Post War Studebaker Cars by Floyd Clymer (Floyd Clymer, Los Angeles, $1.50).
You just can’t stop Clymer! Following on his book about Kaiser and Frazer cars comes one on the modern Studebakers — those cars that, to us, appear to be going in both directions at once. Clymer has adopted the same tactics, purchasing a 1947 Studebaker Champion privately, running it in for 5,827 miles, then testing it over 3,000 miles including averaging 62.4 m.p.h. for the 491 miles between Cheyenne and Utah. He again dictated much of the book on his Soundscriber and took over 100 photographs, using a Clarus camera. He also polled 5,000 owners of Champion, Commander and Land Cruiser Studebakers, tabulating over 3,000 opinions and reproducing 250 letters.
Clymer is quite critical in parts, particularly in respect of Studebaker’s transverse leaf spring and wishbone i.f.s., and the book seems to be quite unbiased. A one-million circulation is claimed. Clymer certainly offers a very complete impression of the cars he writes-up and another book, on the Mercury, will follow. One can have too much of anything, of course, however good or, at first, original; but it might be excellent publicity for a British manufacturer if he were to invite Clymerisation of one of his products, either by Clymer trying the Britisher in the States, or by a similarly minded writer testing a car in this country. We commend the idea as a possible means of increasing the kudos of British export motor-cars.
Mercedes — Pioneer Of An Industry by A. E. Ulmann, M.S.B.S. (Carroll Press, New York).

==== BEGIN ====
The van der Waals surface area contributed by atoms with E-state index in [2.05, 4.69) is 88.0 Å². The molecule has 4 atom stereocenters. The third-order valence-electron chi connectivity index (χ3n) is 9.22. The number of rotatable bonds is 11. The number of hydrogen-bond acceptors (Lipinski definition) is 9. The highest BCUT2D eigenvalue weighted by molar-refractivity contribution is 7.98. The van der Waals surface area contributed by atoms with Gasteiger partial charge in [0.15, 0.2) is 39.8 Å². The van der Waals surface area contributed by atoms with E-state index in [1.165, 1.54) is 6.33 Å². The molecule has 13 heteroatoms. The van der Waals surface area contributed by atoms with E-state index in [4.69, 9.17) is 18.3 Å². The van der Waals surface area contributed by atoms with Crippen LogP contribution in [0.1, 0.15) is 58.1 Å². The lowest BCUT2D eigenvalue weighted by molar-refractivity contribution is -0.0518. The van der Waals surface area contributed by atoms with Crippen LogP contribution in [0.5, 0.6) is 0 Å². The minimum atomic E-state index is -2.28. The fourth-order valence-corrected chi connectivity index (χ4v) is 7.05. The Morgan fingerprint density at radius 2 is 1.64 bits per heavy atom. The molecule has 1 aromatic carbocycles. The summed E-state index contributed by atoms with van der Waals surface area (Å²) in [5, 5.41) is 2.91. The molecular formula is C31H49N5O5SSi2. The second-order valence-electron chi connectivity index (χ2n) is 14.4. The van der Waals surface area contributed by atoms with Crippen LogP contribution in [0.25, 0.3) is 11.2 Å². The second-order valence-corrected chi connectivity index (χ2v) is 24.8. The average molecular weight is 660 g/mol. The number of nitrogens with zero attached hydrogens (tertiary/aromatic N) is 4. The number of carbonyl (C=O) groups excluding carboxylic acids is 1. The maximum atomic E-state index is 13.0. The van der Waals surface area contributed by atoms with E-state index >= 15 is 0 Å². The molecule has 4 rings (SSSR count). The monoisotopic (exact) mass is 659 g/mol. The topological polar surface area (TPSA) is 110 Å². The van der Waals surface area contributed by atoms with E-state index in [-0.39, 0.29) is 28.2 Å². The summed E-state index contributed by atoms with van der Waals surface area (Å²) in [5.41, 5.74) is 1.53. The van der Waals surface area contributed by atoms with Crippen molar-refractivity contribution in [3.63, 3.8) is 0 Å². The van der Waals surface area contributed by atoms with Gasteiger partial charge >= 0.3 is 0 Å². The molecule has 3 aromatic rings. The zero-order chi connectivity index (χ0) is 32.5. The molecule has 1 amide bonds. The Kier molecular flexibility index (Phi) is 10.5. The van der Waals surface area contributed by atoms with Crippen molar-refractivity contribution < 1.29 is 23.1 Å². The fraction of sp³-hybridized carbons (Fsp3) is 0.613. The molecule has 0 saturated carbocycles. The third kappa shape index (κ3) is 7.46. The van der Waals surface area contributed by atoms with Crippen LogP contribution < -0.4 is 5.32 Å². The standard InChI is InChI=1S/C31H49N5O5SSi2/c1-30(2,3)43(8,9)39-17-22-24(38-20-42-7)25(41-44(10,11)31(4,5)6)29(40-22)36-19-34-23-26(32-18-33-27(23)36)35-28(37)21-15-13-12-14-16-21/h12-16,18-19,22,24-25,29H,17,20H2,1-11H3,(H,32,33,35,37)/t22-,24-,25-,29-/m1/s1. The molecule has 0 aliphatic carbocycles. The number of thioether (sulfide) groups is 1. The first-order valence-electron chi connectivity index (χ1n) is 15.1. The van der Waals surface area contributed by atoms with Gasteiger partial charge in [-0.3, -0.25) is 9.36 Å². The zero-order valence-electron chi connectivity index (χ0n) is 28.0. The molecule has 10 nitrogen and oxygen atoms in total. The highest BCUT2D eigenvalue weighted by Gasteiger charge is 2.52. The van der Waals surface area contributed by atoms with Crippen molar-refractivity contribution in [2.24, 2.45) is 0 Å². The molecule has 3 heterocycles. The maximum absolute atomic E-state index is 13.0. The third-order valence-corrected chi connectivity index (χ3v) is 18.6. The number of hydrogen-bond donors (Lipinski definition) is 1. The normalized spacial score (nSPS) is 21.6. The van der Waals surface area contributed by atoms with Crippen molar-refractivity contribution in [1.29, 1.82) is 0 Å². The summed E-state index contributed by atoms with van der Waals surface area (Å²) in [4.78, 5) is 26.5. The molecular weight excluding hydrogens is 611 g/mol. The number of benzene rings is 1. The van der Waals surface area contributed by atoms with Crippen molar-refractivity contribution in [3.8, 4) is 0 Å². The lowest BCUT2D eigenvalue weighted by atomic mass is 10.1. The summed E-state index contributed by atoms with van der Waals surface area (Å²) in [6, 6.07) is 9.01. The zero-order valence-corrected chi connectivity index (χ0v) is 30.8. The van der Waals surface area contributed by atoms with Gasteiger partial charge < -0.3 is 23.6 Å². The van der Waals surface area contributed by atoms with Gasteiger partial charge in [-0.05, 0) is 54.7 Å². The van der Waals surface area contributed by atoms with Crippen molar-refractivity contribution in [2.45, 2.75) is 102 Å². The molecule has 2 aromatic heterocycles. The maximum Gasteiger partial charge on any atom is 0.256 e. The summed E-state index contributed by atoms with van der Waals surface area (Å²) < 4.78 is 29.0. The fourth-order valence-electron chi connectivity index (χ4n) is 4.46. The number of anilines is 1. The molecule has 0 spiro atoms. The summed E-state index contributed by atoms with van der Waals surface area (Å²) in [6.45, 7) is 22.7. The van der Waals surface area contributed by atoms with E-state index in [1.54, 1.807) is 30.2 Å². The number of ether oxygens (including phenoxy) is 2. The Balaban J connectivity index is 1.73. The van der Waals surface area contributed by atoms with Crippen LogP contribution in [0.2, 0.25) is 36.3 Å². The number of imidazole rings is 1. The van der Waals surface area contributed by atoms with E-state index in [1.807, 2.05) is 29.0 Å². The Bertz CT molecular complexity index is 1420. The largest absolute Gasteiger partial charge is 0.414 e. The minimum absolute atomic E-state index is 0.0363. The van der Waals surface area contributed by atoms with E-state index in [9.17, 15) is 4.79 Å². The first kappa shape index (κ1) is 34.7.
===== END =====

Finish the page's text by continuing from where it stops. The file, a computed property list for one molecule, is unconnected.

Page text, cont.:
In this album-size, very fully illustrated book, Alexander Ulmann traces the history of Mercedes, from the building by Daimler of his first gas-engine, up to 1914. It is both an absorbing and a valuable history, attractively presented. The early part of the book inevitably repeats much of the material found in St. John Nixon’s ” Daimler — 1896-1946,” but the later chapters are most interesting. The story of how Mercedes won the 1903 Gordon Bennett race with a loaned 60-h.p. touring car after their special 90-h.p. racers had been destroyed by fire is, of course, well known, and we have seen before certain of the illustrations in this book, for example, those of the “Sixty” Mercedes engine. But Ulmann has much new information to impart about the victorious 1908 G.P. Mercedes and the more illustrious production models of the 1907-14 era. He deals effectively with early Mercedes aviation engines and with the showing of the marque in American races, and he tells the full story behind the seizure, by Rolls-Royce, of the engine of one of the classic 1914 G.P. Mercedes cars on the outbreak of the Kaiser War. He also debunks a popular legend relating to how the Liberty aero engine was designed and draws some significant comparisons between these. engines and contemporary Mercedes aero-engine designs. The concluding chapter mentions the six-cylinder “28/95” Targa Florio racing Mercedes, and hints that the author may delve into volume II and take this history to modern times. One sincerely hopes he will do so, for the Motor Industry is sadly lacking in reliable historians and, quite apart from this sentiment, a history of Mercedes is so very intriguing to motoring sportsmen the world over. Possibly if Mr. Ulmann does write a second volume the first can be incorporated with it when one would hope for rather better reproduction of the many illustrations, particularly as the fine half and whole-page photographs of the 1914 G.P. and other cars certainly justify this wish.